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Iklaina: The First City-State of Ancient Greece

Iklaina first city state greece
Credit: Iklaina Archaeological Project

The little-known site, Iklaina, on the Peloponnesian peninsula was a major center of Mycenaean culture; findings now indicate that it was the very first city-state in ancient Greece.

Iklaina marks the transition from a world without organized states to a world where the state is the dominant political institution. In the city-state located in todays’ Messenia prefecture, archaeologists have discovered the oldest written text in Europe on a tablet made of clay.

Situated at a strategic location overlooking the Ionian Sea, Iklaina appears to have been an important capital city of the Late Bronze Age (ca. 1600-1100 BC) that became famous for such mythical sagas as the Trojan War.

Iklaina may be first city state in ancient Greece

An open-air pagan sanctuary, an early Mycenaean palace, giant terrace walls, murals, an advanced drainage system, and a clay tablet from between 1450 and 1350 BC featuring an early example of Linear B writing have reinforced the view that this ancient Greek town was one of the earliest complex states in ancient Greece by hundreds of years, if not the first.

The massive buildings that have been unearthed apparently served as administrative centers, and the clay tablet is the earliest-known governmental record in Europe.

Iklaina apparently had a centralized political administration, a complex organized society, and an advanced economic organization.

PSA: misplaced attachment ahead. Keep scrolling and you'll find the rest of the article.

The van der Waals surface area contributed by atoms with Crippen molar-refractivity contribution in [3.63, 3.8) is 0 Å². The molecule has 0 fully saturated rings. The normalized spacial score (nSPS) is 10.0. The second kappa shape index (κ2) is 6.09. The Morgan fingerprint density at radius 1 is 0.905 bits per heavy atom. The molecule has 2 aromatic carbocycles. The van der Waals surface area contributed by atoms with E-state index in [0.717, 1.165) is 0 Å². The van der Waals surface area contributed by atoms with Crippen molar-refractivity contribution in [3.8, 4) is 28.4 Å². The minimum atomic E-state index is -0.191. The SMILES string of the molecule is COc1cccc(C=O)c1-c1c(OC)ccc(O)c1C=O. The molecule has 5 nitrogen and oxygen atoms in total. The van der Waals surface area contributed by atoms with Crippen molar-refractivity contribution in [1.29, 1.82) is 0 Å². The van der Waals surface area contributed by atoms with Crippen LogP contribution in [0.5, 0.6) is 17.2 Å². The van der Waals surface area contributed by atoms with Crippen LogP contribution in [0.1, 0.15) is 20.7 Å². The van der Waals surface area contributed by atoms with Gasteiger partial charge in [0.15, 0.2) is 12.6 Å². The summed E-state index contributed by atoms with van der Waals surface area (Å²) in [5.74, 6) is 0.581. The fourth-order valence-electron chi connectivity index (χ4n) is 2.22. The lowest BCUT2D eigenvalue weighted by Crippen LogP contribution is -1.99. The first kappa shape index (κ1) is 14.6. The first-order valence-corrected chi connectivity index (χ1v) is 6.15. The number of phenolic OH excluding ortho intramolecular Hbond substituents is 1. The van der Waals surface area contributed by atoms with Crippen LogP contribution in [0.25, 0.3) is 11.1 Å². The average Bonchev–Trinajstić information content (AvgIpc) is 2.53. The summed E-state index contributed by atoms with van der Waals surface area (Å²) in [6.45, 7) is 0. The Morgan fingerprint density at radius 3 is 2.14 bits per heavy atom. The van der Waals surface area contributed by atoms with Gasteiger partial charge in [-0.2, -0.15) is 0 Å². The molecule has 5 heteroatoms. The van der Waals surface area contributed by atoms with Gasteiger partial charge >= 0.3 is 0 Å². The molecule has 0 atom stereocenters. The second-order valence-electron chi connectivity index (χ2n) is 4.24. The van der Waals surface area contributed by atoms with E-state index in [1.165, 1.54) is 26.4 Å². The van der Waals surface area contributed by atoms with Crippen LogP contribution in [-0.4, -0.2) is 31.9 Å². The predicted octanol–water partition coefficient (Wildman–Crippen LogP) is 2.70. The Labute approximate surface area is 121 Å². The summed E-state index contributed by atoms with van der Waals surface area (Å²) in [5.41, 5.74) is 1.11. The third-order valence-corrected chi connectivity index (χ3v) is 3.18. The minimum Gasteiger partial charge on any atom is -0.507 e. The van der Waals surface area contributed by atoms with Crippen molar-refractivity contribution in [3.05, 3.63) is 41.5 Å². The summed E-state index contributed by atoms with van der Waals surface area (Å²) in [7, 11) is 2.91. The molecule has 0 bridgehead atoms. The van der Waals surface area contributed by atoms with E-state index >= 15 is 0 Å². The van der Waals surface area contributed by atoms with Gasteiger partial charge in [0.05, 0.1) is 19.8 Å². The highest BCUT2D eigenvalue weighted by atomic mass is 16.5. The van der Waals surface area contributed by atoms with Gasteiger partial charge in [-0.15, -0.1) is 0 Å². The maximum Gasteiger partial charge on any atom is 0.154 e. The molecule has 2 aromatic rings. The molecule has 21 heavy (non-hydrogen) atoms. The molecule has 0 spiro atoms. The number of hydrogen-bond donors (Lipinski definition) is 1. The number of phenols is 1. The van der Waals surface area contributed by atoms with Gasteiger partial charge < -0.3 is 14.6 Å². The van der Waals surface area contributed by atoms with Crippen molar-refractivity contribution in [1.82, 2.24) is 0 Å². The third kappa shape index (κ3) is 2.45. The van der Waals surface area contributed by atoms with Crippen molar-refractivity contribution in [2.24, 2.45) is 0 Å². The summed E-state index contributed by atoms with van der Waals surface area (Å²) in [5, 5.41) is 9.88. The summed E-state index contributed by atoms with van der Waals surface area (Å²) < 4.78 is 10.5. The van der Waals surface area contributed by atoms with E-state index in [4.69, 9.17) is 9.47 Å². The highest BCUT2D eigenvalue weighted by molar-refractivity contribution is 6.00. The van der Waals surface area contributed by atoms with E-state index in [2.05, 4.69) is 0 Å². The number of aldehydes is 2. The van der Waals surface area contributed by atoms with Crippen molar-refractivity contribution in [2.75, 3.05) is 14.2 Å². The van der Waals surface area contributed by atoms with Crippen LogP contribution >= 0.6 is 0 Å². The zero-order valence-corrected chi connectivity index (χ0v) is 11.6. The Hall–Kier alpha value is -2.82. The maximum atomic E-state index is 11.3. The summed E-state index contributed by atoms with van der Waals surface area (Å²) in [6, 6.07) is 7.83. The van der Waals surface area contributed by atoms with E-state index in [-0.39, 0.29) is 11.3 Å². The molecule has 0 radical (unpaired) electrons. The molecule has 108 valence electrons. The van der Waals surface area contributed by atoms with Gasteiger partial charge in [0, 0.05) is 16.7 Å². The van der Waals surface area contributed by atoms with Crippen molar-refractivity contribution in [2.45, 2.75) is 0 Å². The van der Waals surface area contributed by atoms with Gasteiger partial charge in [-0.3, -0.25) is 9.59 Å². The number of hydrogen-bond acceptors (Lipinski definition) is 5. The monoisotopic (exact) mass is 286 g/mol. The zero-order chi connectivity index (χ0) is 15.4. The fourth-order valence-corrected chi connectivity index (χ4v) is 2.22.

Until very recently, the earliest complex state in ancient Greece had been thought to have arisen around 3,100 years ago; however, the evidence from Iklaina indicates that the complex states were taking form as long as 3,400 years ago.

Archaeologists and historians believe that Iklaina was ultimately vanquished by its great rival, the famed Mycenae.

It was destroyed by enemy attack at the same time that the Palace of Nestor expanded, most likely indicating that it was the ruler of the Palace of Nestor who took over Iklaina.

Mycenaean civilization

The ancient Mycenaeans ruled mainland Greece and the Aegean Sea from 1,600 BC to 1,200 BC.

Mycenae, the kingdom of the mythical king Agamemnon, is the most important and richest palatial center of the Late Bronze Age in Greece.

Myths related to its history, from the Homeric epics to the great tragedies of the Classical period, have inspired poets and writers over many centuries.

For several centuries, mainland Greeks appeared to imitate the Minoans. Pylos, an early Mycenaean power center, had buildings that resembled the large houses with ashlar masonry found at Knossos, Crete.

The mansions had painted walls, a type of artistry pioneered by the Minoans.

For a certain time period, the Mycenaeans imported Minoan luxury goods and incorporated Minoan symbols, such as the bull, into their own art.

Wealthy Mycenaeans were buried with Minoan luxury goods while other graves included locally produced Mycenaean objects, such as painted pottery, that were copies of Minoan originals.

The Mycenaeans also adapted the Minoan script, called Linear A, for their own use. This adapted script is now called Linear B.

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